I love it when a new cookbook gets the first little oily splotches on a page. This happened last weekend when I made something from “Abla’s Lebanese Kitchen” – a birthday present from my friend David. When I made this I didn’t have a few of the ingredients to hand, so I’ve adapted it a little. Indeed, if I don’t adapt it, I can’t post it! I substituted Abla’s almonds, raisins and spring onions with walnuts, currants and french shallots, respectively.
This dish has beautiful flavours, and it would make a wonderful dinner party main course, especially for any gluten-intolerant guests.
You will need to approach this with patience, however. Rolling up a sticky, leafy mixture with lots of little bits that fall out easily into a fillet of chicken that is likely to tear is not exactly straightforward. Give yourself time and expect to take a few goes to get it right. Also give yourself at least an hour of prep time – there’s lots of little bitsy jobs to do here and it takes longer than you might think on reading the recipe.
- 1/3 cup basmati rice
- 1 tablespoon olive oil
- 1/3 cup pine nuts
- 2 tablespoons ground walnuts
- About 50 g – enough to loosely fill a standard plastic fruit & veg bag – English spinach leaves, washed and chopped coarsely
- 1/3 cup currants
- 1/4 teaspoon ground allspice
- 1 french shallot (small red onion, brown skin), finely diced
- Pepper & salt
- 1 tablespoon lemon juice
- 4 chicken breast fillets
- extra olive oil & lemon juice
Step 1 – Make the Filling
Boil some water in a small saucepan and add the rice. Cook for 5 minutes, it needs to be slightly undercooked. Drain and set aside.
Heat a little olive oil in a frying pan and gently toast the pine nuts, taking care not to burn. Place them on a paper towel when they are golden. Put the ground walnuts in the pan and do the same. Set the nuts aside.
Put the spinach, shallot, currants, nuts, allspice, lemon juice and a tablespoon of olive oil in a bowl, season with salt and pepper, and mix until combined. Set aside.
Step 2 – Prepare & Stuff the Chicken
Butterfly the chicken breasts – slice carefully in half from one side to the other, but don’t cut all the way through. Flatten them out a little, placing them between two sheets of baking paper and gently bashing with a mallet, or a rolling pin. They’ll be easier to roll if not so thick. Place each butterflied fillet on its own large piece of baking paper. If your fillets end up with too many holes and gaps, you can put two together (as I did) and overlap them a little. Place about a quarter of the filling at one end, or about half the filling if you’re doubling up the chicken. The spinach filling will reduce as it cooks, so don’t worry if it looks overstuffed. Using a spatula or wooden spoon to hold the mixture firmly down, roll the fillet over. Use the paper to continue rolling, as you would use a bamboo mat to roll up a sushi roll. See my photos below for a demonstration of how I did it.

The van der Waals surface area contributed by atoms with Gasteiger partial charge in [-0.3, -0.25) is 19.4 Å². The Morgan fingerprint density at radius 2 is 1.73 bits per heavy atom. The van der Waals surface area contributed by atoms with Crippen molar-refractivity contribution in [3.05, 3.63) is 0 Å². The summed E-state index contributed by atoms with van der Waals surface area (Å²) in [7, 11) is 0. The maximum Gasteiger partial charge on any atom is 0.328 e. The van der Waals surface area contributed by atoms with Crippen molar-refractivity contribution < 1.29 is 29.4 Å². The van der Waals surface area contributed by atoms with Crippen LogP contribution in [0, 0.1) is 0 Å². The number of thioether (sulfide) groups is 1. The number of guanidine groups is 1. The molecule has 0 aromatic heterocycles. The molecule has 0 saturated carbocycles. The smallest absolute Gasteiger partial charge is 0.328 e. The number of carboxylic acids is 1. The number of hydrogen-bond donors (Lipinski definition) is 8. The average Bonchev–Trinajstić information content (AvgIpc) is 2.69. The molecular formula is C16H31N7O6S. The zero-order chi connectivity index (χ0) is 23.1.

Carefully seal with skewers (I used wooden ones snapped in half). I used about 3 on each double fillet to keep it all together. If you’re making these in advance, put them in the fridge now until you’re ready to cook.
Step 3 – Cook
Heat the oven to 180 degrees. Heat some oil in a frypan, and fry each fillet on each side for a few minutes to brown. Transfer to a baking dish with a little oil and water in the bottom of the pan to prevent burning, drizzle with some extra olive oil and lemon juice, and bake for 20 minutes, basting once or twice throughout. If its too dry to baste, drizzle some extra oil and lemon juice over the top.
Remove the skewers, slice as best you can and serve with a salad or vegetable side dish. I served this piled messily onto one platter, with any filling that spilled while slicing scattered over the top.
I had extra mixture when I made this, which I rolled up in a sheet of puff pastry and baked like a sausage roll. I wish I’d thought to put some fetta in it though – that would have been perfect!
BAZ THE WINO SAYS:
Had dinner at Abla’s this weekend, with a pinot and a shiraz. Pinot was clearly the better match for the flavours in this dish.
If you can get hold of it, Curly Flat from the Macedon Ranges north of Melbourne is sensational (*cough* I worked the last two vintages there *cough*).
Rich red fruits and oak-derived vanilla flavour with a hint of coffee and candy musk, good acid up-front carrying back through the palate with broad, mouth-filling tannins to finish dry. Get the 05 or 06 if you can. Rathdowne Cellars has it for about $50 and City Wine on Spring St should also have it in stock.
Something cheaper and more widely available is Paringa’s Peninsula Pinot. The current release is the 2009, which was cooler than previous years and resulted in excellent fruit quality. Cherries again (I’ve had cellar door customers ask “so at what stage do the cherries go into the wine?”) and a little spicier than the Curly Flat, as befits the warmer climate of the Mornington Peninsula, but lighter on the oak. Not as rich as the Curly Flat but cracking value at about $23 at Dan’s.